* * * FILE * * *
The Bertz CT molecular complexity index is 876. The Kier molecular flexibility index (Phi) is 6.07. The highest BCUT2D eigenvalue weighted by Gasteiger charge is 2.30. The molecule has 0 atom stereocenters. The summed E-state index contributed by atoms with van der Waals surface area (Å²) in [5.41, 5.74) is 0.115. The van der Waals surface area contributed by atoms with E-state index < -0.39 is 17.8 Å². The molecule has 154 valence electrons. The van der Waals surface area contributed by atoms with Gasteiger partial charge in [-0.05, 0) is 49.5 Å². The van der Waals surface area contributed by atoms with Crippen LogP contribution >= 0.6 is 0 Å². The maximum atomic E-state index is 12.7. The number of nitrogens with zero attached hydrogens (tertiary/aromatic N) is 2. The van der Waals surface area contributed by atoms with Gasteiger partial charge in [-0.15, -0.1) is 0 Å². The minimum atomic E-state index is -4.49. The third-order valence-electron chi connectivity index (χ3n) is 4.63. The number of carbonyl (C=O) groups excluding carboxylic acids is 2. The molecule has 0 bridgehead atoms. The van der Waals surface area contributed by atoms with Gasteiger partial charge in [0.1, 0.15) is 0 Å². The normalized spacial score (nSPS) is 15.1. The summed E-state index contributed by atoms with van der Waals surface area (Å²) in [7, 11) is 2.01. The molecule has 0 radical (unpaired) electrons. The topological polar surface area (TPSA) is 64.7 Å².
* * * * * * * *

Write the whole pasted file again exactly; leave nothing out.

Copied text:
The Bertz CT molecular complexity index is 876. The Kier molecular flexibility index (Phi) is 6.07. The highest BCUT2D eigenvalue weighted by Gasteiger charge is 2.30. The molecule has 0 atom stereocenters. The summed E-state index contributed by atoms with van der Waals surface area (Å²) in [5.41, 5.74) is 0.115. The van der Waals surface area contributed by atoms with E-state index < -0.39 is 17.8 Å². The molecule has 154 valence electrons. The van der Waals surface area contributed by atoms with Gasteiger partial charge in [-0.05, 0) is 49.5 Å². The van der Waals surface area contributed by atoms with Crippen LogP contribution >= 0.6 is 0 Å². The maximum atomic E-state index is 12.7. The number of nitrogens with zero attached hydrogens (tertiary/aromatic N) is 2. The van der Waals surface area contributed by atoms with Gasteiger partial charge in [-0.15, -0.1) is 0 Å². The minimum atomic E-state index is -4.49. The third-order valence-electron chi connectivity index (χ3n) is 4.63. The number of carbonyl (C=O) groups excluding carboxylic acids is 2. The molecule has 0 bridgehead atoms. The van der Waals surface area contributed by atoms with Gasteiger partial charge in [0.1, 0.15) is 0 Å². The normalized spacial score (nSPS) is 15.1. The summed E-state index contributed by atoms with van der Waals surface area (Å²) in [7, 11) is 2.01. The molecule has 0 radical (unpaired) electrons. The topological polar surface area (TPSA) is 64.7 Å².